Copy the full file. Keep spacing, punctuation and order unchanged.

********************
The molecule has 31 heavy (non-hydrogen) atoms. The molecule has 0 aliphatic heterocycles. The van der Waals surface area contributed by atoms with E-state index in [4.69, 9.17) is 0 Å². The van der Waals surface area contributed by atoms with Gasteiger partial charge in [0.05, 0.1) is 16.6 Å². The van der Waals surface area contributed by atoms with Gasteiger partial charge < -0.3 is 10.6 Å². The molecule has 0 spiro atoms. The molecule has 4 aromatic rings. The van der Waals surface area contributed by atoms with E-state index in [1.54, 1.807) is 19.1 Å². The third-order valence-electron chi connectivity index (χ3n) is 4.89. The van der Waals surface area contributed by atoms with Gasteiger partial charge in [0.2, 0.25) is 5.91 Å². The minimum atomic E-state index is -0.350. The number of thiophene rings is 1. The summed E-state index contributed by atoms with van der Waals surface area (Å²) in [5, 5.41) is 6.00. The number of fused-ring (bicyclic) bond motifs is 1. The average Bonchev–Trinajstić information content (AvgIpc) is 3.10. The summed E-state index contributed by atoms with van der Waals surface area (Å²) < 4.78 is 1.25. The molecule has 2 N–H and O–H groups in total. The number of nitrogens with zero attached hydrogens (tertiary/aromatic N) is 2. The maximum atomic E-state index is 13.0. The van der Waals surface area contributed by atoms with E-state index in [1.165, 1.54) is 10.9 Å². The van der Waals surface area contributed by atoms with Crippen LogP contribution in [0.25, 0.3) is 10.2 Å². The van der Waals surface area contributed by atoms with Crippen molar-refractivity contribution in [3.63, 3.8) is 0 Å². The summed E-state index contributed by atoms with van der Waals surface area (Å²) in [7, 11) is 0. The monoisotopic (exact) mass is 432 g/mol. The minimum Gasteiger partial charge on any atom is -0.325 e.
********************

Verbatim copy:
The molecule has 31 heavy (non-hydrogen) atoms. The molecule has 0 aliphatic heterocycles. The van der Waals surface area contributed by atoms with E-state index in [4.69, 9.17) is 0 Å². The van der Waals surface area contributed by atoms with Gasteiger partial charge in [0.05, 0.1) is 16.6 Å². The van der Waals surface area contributed by atoms with Gasteiger partial charge < -0.3 is 10.6 Å². The molecule has 0 spiro atoms. The molecule has 4 aromatic rings. The van der Waals surface area contributed by atoms with E-state index in [1.54, 1.807) is 19.1 Å². The third-order valence-electron chi connectivity index (χ3n) is 4.89. The van der Waals surface area contributed by atoms with Gasteiger partial charge in [0.2, 0.25) is 5.91 Å². The minimum atomic E-state index is -0.350. The number of thiophene rings is 1. The summed E-state index contributed by atoms with van der Waals surface area (Å²) in [5, 5.41) is 6.00. The number of fused-ring (bicyclic) bond motifs is 1. The average Bonchev–Trinajstić information content (AvgIpc) is 3.10. The summed E-state index contributed by atoms with van der Waals surface area (Å²) < 4.78 is 1.25. The molecule has 2 N–H and O–H groups in total. The number of nitrogens with zero attached hydrogens (tertiary/aromatic N) is 2. The maximum atomic E-state index is 13.0. The van der Waals surface area contributed by atoms with E-state index in [1.165, 1.54) is 10.9 Å². The van der Waals surface area contributed by atoms with Crippen LogP contribution in [0.25, 0.3) is 10.2 Å². The van der Waals surface area contributed by atoms with Crippen molar-refractivity contribution in [3.63, 3.8) is 0 Å². The summed E-state index contributed by atoms with van der Waals surface area (Å²) in [7, 11) is 0. The monoisotopic (exact) mass is 432 g/mol. The minimum Gasteiger partial charge on any atom is -0.325 e.